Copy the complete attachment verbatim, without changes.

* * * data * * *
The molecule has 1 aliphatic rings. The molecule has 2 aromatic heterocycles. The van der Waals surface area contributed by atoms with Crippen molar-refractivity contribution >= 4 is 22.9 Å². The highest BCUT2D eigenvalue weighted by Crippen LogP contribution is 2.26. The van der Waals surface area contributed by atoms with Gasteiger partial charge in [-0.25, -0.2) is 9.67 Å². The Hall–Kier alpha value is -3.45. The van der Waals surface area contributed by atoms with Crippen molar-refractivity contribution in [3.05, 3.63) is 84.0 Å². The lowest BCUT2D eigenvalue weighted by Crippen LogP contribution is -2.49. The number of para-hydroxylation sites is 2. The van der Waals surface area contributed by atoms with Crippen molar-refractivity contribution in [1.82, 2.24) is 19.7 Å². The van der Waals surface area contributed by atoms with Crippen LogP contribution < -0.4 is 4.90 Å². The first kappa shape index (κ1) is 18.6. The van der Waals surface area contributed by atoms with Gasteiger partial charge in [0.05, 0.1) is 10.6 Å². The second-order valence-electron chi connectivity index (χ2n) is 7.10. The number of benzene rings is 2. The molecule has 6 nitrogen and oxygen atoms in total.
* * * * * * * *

The molecule has 1 aliphatic rings. The molecule has 2 aromatic heterocycles. The van der Waals surface area contributed by atoms with Crippen molar-refractivity contribution >= 4 is 22.9 Å². The highest BCUT2D eigenvalue weighted by Crippen LogP contribution is 2.26. The van der Waals surface area contributed by atoms with Gasteiger partial charge in [-0.25, -0.2) is 9.67 Å². The Hall–Kier alpha value is -3.45. The van der Waals surface area contributed by atoms with Crippen molar-refractivity contribution in [3.05, 3.63) is 84.0 Å². The lowest BCUT2D eigenvalue weighted by Crippen LogP contribution is -2.49. The number of para-hydroxylation sites is 2. The van der Waals surface area contributed by atoms with Crippen molar-refractivity contribution in [1.82, 2.24) is 19.7 Å². The van der Waals surface area contributed by atoms with Crippen LogP contribution < -0.4 is 4.90 Å². The first kappa shape index (κ1) is 18.6. The van der Waals surface area contributed by atoms with Gasteiger partial charge in [0.05, 0.1) is 10.6 Å². The second-order valence-electron chi connectivity index (χ2n) is 7.10. The number of benzene rings is 2. The molecule has 6 nitrogen and oxygen atoms in total.